An umbrella concept that addresses the living world as a learning context offers another window though which to see, analyze and interact with the complexity of life. This conceptual frame furthers our research agenda, offering a wider basis of relational interaction into our notion of “subject” for study. The interactions within living systems and between them are many — so many in fact, that it is a daunting task of the research team to draw an outline around what might be the focus of study. But is this rigor a hindrance? Or is it perhaps the next frontier of inquiry? The multiplicity of these interactions demands an inclusion of the crossover between multiple contexts in which new methods of inquiry can approach the rigor of zooming our lenses of study in and out on combined processes of continual learning.
Ecology of Institutions:
Much like the body in paralysis whose many systems for making sense of the world are interrupted and disorganized, the institutions of our civilization appear to be equally entwined in a holding pattern of dysfunction involving immeasurable interweaving. So interwoven are our institutions that instigating change, even for the survival of our species, seems to get stymied by a collective body of institutions that are self-preserving. There is, like in the patients’ cognition systems, a pattern of permeated operational interactions within and between the institutions of our world. Together we have a context of economic, social and cultural institutions that have learned to accommodate us as they do today even as we have learned to accommodate to them. If the question is shifted from “how do we fix the institutions?” to “how have we learned to interact with these institutions as a context?”—we may find that our set of “solutions” is significantly more productive.
The education system needs desperately to change to provide coming generations with support for their future, but the job market needs professionals that have individual skills, specialized in fragmented subjects. The economic viability of our global marketplace is hinged on an increase in production and a constant growth rate, which ties perfectly into the thrusting technological rush to invent and innovate new tools. In turn, the hurry created by these imperatives increases imbalances in the social realm that feed the need for more technology, whether this takes the form of apps for an iphone or advances in medicine. The political system must conduct itself to serve the tempo and demands of the market, leading inevitably (though not always intentionally) to the upsurge we can see in fundamentalism, economic inequality, and the privatization of social services. Meanwhile to support this ecology of institutions the ecology of our biosphere is being exploited. Alongside the precious diversity of our planet, the basics of our living needs like air, water and food are in danger of destruction. It is at least worthwhile to explore the approach that looking at this in terms of symmathesy may provide.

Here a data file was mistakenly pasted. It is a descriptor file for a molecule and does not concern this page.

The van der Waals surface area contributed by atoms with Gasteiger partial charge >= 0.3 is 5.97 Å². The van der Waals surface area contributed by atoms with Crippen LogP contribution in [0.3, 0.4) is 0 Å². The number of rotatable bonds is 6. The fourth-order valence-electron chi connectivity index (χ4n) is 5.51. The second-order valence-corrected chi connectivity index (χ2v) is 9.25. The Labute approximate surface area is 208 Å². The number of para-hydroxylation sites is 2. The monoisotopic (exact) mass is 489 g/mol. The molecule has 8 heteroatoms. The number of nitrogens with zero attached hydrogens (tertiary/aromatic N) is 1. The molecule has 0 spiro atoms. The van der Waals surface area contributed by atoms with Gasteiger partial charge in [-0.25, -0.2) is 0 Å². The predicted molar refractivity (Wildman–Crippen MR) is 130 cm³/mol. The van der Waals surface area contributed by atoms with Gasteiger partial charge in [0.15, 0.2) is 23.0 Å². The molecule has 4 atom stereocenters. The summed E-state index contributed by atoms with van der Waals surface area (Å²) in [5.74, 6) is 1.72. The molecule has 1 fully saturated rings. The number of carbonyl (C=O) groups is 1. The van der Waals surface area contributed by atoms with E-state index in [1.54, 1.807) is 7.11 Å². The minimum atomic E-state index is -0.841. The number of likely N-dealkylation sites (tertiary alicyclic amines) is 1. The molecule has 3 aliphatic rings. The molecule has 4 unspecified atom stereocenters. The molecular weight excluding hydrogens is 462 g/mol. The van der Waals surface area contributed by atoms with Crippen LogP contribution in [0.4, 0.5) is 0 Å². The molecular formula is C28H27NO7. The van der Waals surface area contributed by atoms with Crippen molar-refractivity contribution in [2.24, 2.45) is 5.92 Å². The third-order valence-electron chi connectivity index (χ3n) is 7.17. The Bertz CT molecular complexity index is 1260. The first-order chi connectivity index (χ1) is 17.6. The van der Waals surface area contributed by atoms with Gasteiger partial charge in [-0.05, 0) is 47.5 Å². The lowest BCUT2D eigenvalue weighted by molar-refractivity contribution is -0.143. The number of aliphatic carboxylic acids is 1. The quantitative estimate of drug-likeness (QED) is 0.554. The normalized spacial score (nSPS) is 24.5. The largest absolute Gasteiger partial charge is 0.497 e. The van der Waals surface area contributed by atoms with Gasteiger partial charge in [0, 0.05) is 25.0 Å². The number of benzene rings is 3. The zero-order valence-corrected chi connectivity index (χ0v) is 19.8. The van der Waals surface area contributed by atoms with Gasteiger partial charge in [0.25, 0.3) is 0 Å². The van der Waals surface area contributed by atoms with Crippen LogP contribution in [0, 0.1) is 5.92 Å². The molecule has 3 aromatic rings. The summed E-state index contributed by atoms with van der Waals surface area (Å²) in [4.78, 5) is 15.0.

More research is needed, from another angle, with another methodology.
What if we look at the interlocking, interdependency of our institutions as an ecology in and of itself? Ecology can be loosely defined as a totality of patterns of interrelationship that form interdependencies. In this sense our institutions function very much like a forest or an ocean. The infrastructures of our institutions reinforce and balance each other, and our socio-economic system develops in patterns that fit the characteristics of any ecology. Are we not, in that case, contributing perfectly to an ecology that we live within? Perhaps humanity is not so un-ecological after all. The difficulty we face is in the fact that the larger ecology of biosphere is at odds with the ecology of our institutions, and right now we believe we need both to survive.
How can this idea of contextual rehabilitation serve us to address the dysfunctional and stuck interrelationships within the ecology of institutions? As an approach, how can we address the context of these institutions instead of attempting to chase down the crises as separate issues?
This is team research. Many vocabularies are needed to begin to grasp the multiple contexts of knowledge within a single living organism, (including a thought). For this reason the approach to such research is best done with multiple minds in collaboration. Our work with the International Bateson Institute has been particularly illuminating. The unexpected gem of this group, its surprising outcome, is our shared language with which to discuss patterns, relationship, and learning. This language is the result of our individual studies of Gregory Bateson’s work,(among others). Our respective professions give us depth in a diversity of fields, which is then articulated in integration with the language of our roots in Bateson. The jargon of our fields is then trumped by the shared overarching discourse of interconnection, interdependency, and interaction through relationship. We do not tend toward the subject fragmentation that many “interdisciplinary” studies funnel into, which is refreshing to say the least. Our projects have enjoyed remarkable leverage with this contrast and collaboration.
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Bateson G. (1979), Mind and Nature, Hampton press, Cresskill, New Jersey, 2002.
Bateson G. (1991), A Sacred Unity, edited by Donaldson R. E., Estate of Gregory Bateson, New York, 1991.
Bateson G. and Bateson M.C. (1987), Angels Fear, Estate of Gregory Bateson, New York, 1987.
von Uexküll, Jakob (1926), Theoretical Biology New York: Harcourt, Brace & Co